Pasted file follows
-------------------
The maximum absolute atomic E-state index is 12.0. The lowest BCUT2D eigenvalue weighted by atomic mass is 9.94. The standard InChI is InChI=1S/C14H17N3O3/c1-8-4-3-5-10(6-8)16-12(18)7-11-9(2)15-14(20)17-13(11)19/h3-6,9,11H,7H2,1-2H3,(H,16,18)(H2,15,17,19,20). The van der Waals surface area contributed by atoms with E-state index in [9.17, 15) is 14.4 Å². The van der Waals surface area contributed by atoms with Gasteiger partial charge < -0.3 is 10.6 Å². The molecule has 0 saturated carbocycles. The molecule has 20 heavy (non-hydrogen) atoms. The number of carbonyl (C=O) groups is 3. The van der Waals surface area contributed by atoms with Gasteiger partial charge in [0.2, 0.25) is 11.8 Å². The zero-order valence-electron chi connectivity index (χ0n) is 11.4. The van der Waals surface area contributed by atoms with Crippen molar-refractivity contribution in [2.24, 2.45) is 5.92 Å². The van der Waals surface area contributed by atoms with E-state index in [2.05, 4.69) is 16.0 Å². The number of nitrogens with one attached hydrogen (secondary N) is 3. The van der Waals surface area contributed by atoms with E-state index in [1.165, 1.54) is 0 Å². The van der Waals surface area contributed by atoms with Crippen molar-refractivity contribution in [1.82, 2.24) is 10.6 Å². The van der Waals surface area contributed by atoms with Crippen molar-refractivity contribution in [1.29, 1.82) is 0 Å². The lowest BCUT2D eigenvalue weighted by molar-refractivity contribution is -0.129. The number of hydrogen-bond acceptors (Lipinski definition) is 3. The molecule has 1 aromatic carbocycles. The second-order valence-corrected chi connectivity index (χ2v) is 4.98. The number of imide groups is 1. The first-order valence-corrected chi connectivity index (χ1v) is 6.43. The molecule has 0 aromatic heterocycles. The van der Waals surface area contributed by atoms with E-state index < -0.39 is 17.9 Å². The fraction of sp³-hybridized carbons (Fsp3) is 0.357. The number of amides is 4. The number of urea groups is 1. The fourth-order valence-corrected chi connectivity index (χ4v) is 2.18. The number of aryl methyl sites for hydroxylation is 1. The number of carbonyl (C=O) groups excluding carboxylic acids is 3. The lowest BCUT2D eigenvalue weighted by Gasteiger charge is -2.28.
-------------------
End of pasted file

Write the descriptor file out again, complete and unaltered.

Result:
The maximum absolute atomic E-state index is 12.0. The lowest BCUT2D eigenvalue weighted by atomic mass is 9.94. The standard InChI is InChI=1S/C14H17N3O3/c1-8-4-3-5-10(6-8)16-12(18)7-11-9(2)15-14(20)17-13(11)19/h3-6,9,11H,7H2,1-2H3,(H,16,18)(H2,15,17,19,20). The van der Waals surface area contributed by atoms with E-state index in [9.17, 15) is 14.4 Å². The van der Waals surface area contributed by atoms with Gasteiger partial charge < -0.3 is 10.6 Å². The molecule has 0 saturated carbocycles. The molecule has 20 heavy (non-hydrogen) atoms. The number of carbonyl (C=O) groups is 3. The van der Waals surface area contributed by atoms with Gasteiger partial charge in [0.2, 0.25) is 11.8 Å². The zero-order valence-electron chi connectivity index (χ0n) is 11.4. The van der Waals surface area contributed by atoms with Crippen molar-refractivity contribution in [2.24, 2.45) is 5.92 Å². The van der Waals surface area contributed by atoms with E-state index in [2.05, 4.69) is 16.0 Å². The number of nitrogens with one attached hydrogen (secondary N) is 3. The van der Waals surface area contributed by atoms with E-state index in [1.165, 1.54) is 0 Å². The van der Waals surface area contributed by atoms with Crippen molar-refractivity contribution in [1.82, 2.24) is 10.6 Å². The van der Waals surface area contributed by atoms with Crippen molar-refractivity contribution in [1.29, 1.82) is 0 Å². The lowest BCUT2D eigenvalue weighted by molar-refractivity contribution is -0.129. The number of hydrogen-bond acceptors (Lipinski definition) is 3. The molecule has 1 aromatic carbocycles. The second-order valence-corrected chi connectivity index (χ2v) is 4.98. The number of imide groups is 1. The first-order valence-corrected chi connectivity index (χ1v) is 6.43. The molecule has 0 aromatic heterocycles. The van der Waals surface area contributed by atoms with E-state index < -0.39 is 17.9 Å². The fraction of sp³-hybridized carbons (Fsp3) is 0.357. The number of amides is 4. The number of urea groups is 1. The fourth-order valence-corrected chi connectivity index (χ4v) is 2.18. The number of aryl methyl sites for hydroxylation is 1. The number of carbonyl (C=O) groups excluding carboxylic acids is 3. The lowest BCUT2D eigenvalue weighted by Gasteiger charge is -2.28.